Bilingualism in Schools and Society
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Bilingualism in Schools and Society

Language, Identity, and Policy, Second Edition

Sarah J. Shin

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eBook - ePub

Bilingualism in Schools and Society

Language, Identity, and Policy, Second Edition

Sarah J. Shin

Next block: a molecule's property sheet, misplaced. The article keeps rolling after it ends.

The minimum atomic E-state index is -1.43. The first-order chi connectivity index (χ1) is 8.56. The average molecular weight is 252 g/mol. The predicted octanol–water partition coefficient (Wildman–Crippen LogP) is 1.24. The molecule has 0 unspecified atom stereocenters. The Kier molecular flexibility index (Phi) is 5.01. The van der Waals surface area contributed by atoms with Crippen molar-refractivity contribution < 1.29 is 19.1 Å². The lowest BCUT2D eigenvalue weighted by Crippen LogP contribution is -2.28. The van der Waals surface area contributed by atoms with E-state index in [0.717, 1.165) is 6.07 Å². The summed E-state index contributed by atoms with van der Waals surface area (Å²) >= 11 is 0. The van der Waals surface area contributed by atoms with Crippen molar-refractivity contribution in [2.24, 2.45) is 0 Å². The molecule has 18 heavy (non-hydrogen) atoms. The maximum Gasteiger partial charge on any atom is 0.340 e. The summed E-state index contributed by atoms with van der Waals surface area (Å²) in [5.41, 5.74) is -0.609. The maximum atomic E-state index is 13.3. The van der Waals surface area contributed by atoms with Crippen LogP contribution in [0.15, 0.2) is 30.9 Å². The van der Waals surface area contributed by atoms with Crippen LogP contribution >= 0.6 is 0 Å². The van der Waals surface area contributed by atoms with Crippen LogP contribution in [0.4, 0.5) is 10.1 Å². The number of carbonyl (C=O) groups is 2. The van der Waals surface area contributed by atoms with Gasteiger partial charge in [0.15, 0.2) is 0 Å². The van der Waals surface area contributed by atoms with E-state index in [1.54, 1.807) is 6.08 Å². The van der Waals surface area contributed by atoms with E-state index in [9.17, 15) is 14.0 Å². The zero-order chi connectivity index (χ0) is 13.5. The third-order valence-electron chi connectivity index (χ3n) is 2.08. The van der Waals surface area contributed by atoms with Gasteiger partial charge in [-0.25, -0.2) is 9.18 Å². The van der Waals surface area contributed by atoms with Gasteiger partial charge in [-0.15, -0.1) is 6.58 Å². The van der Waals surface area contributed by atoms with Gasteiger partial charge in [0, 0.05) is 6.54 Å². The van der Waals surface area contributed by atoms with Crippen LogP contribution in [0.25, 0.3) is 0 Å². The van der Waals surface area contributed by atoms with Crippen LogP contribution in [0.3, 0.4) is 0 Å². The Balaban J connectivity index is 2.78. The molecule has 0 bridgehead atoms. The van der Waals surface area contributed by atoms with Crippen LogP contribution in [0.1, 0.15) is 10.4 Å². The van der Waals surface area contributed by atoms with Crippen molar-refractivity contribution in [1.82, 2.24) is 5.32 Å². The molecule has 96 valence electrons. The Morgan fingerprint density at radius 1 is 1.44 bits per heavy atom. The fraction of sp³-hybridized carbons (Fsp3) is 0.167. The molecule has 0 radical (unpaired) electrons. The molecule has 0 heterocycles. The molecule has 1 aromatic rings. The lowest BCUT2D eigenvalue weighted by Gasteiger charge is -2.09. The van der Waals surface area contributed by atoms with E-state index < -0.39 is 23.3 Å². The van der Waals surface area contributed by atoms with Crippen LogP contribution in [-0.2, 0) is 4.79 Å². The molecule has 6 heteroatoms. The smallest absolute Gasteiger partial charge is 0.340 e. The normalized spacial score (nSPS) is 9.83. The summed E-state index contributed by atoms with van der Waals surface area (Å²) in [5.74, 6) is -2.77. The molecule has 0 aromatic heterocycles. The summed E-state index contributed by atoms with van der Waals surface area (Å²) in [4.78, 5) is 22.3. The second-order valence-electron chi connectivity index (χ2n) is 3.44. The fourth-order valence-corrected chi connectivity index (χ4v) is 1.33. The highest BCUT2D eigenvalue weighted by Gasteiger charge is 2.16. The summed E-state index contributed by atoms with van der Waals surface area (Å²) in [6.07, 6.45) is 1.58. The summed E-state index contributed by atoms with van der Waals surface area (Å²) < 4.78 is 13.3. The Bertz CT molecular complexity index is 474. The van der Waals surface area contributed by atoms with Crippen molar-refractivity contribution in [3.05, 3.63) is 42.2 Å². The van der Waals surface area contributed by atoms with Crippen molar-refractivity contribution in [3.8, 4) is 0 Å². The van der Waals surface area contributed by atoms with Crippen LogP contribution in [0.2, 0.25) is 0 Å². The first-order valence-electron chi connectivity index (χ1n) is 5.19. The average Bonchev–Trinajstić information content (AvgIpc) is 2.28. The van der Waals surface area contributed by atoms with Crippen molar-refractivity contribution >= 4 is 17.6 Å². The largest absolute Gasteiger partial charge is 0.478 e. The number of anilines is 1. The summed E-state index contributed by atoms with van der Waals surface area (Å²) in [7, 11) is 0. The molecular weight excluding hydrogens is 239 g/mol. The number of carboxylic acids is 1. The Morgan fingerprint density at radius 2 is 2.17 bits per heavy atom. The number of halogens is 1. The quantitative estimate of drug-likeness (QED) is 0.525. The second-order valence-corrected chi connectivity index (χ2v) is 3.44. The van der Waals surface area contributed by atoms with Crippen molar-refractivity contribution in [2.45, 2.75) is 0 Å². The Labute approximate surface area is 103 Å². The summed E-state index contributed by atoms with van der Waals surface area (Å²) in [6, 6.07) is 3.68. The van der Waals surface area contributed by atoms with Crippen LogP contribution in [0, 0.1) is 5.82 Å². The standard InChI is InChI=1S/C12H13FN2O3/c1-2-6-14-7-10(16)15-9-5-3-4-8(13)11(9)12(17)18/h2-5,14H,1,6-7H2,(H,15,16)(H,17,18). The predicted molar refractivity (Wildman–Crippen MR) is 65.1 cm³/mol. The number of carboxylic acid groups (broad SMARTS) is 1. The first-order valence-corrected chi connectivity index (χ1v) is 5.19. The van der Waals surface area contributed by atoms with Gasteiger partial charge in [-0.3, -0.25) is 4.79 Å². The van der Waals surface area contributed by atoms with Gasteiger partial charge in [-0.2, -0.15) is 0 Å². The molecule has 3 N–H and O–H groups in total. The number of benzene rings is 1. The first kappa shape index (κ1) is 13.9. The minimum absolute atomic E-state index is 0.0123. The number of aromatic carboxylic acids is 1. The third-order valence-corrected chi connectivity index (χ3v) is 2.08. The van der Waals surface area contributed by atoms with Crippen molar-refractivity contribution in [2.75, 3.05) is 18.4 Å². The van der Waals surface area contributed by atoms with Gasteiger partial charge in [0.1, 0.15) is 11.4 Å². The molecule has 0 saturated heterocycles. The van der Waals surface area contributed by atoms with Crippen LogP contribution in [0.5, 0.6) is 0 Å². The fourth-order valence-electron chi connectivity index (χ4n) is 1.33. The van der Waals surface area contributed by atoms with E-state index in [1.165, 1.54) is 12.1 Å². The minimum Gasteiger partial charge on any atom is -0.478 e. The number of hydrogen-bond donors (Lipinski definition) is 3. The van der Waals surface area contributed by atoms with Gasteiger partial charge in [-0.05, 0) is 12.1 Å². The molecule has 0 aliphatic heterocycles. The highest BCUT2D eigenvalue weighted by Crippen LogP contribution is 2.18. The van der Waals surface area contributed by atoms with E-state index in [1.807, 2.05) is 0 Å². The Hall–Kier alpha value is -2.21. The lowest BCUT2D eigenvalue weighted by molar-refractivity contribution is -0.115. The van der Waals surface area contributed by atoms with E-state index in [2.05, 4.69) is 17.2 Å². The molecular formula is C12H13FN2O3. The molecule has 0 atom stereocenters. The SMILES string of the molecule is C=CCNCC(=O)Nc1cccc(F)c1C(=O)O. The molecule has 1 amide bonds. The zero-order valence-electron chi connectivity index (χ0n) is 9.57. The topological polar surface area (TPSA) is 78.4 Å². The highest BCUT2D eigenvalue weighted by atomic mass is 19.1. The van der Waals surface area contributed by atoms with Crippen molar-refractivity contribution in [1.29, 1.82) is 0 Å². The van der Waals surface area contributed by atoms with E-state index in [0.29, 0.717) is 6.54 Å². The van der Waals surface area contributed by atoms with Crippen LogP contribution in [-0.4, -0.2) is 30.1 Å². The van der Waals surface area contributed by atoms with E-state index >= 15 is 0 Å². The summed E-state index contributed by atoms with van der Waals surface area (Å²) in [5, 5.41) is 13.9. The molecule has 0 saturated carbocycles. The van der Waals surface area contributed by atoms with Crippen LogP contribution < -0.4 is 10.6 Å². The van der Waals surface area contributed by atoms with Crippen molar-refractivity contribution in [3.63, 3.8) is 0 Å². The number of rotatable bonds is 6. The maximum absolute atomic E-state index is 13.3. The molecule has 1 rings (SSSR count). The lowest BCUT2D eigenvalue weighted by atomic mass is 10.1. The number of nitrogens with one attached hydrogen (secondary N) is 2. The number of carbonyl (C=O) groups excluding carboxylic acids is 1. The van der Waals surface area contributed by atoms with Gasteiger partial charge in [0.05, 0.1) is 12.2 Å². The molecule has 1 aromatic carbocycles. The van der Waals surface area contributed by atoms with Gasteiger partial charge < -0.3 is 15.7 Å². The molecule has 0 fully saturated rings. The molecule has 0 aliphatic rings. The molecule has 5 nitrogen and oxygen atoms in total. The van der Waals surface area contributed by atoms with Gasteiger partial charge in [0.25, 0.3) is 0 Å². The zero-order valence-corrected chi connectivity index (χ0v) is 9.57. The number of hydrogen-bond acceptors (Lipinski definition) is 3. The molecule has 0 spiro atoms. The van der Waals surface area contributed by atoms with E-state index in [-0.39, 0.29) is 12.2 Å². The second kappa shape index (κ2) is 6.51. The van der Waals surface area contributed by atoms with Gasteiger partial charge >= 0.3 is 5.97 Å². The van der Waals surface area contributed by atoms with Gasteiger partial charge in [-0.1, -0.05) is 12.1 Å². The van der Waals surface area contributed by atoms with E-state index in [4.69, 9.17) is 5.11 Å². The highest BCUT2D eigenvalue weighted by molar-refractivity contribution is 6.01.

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This revised edition of Bilingualism in Schools and Society is an accessible introduction to the sociolinguistic and educational aspects of and the political issues surrounding bilingualism, including code-switching in popular music, advertising, and online social spaces. It also addresses the personal aspect of the topic in a well-informed discussion of what it means to study and live with multiple languages in a globalized world and practical advice on raising bilingual children. Extensive new material has been added that deals with more holistic understandings of bilingual performance, including translanguaging, flexible bilingualism, and code-meshing; blending standard and vernacular languages/dialects in hybrid texts; and recent developments in policies surrounding the education of English Learners and EL assessment, including Common Core State Standards (CCSS), PARCC and SBAC testing, WIDA and ELPA21 language assessments, and Every Student Succeeds Act (ESSA).